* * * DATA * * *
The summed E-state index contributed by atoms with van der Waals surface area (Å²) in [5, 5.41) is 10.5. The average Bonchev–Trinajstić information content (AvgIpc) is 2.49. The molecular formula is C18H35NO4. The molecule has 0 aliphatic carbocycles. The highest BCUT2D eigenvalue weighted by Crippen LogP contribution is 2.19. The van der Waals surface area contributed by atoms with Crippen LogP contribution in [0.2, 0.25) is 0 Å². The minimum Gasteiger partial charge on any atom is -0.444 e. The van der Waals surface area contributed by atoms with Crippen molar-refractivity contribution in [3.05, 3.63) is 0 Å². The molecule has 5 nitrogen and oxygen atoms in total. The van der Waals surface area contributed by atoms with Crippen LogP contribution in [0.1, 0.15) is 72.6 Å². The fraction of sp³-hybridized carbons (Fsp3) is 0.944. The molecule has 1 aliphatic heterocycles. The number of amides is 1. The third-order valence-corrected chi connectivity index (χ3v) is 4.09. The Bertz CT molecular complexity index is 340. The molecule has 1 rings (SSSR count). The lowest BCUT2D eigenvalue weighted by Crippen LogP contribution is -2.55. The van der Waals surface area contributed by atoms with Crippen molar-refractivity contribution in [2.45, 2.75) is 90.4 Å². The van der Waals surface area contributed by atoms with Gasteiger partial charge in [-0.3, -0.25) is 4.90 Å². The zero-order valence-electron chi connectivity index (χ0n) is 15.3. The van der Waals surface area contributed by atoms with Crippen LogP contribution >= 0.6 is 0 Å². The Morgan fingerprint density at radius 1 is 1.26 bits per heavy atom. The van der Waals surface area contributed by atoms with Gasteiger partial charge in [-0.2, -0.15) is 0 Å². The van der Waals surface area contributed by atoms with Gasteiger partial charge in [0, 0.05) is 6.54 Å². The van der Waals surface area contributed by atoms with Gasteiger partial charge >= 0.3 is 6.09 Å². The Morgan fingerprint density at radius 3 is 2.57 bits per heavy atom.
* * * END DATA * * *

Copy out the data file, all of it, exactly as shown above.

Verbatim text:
The summed E-state index contributed by atoms with van der Waals surface area (Å²) in [5, 5.41) is 10.5. The average Bonchev–Trinajstić information content (AvgIpc) is 2.49. The molecular formula is C18H35NO4. The molecule has 0 aliphatic carbocycles. The highest BCUT2D eigenvalue weighted by Crippen LogP contribution is 2.19. The van der Waals surface area contributed by atoms with Crippen LogP contribution in [0.2, 0.25) is 0 Å². The minimum Gasteiger partial charge on any atom is -0.444 e. The van der Waals surface area contributed by atoms with Crippen molar-refractivity contribution in [3.05, 3.63) is 0 Å². The molecule has 5 nitrogen and oxygen atoms in total. The van der Waals surface area contributed by atoms with Crippen LogP contribution in [0.1, 0.15) is 72.6 Å². The fraction of sp³-hybridized carbons (Fsp3) is 0.944. The molecule has 1 aliphatic heterocycles. The number of amides is 1. The third-order valence-corrected chi connectivity index (χ3v) is 4.09. The Bertz CT molecular complexity index is 340. The molecule has 1 rings (SSSR count). The lowest BCUT2D eigenvalue weighted by Crippen LogP contribution is -2.55. The van der Waals surface area contributed by atoms with Crippen molar-refractivity contribution in [2.45, 2.75) is 90.4 Å². The van der Waals surface area contributed by atoms with Gasteiger partial charge in [-0.3, -0.25) is 4.90 Å². The zero-order valence-electron chi connectivity index (χ0n) is 15.3. The van der Waals surface area contributed by atoms with Crippen LogP contribution >= 0.6 is 0 Å². The Morgan fingerprint density at radius 1 is 1.26 bits per heavy atom. The van der Waals surface area contributed by atoms with Gasteiger partial charge in [-0.2, -0.15) is 0 Å². The van der Waals surface area contributed by atoms with Gasteiger partial charge in [0, 0.05) is 6.54 Å². The van der Waals surface area contributed by atoms with Gasteiger partial charge >= 0.3 is 6.09 Å². The Morgan fingerprint density at radius 3 is 2.57 bits per heavy atom.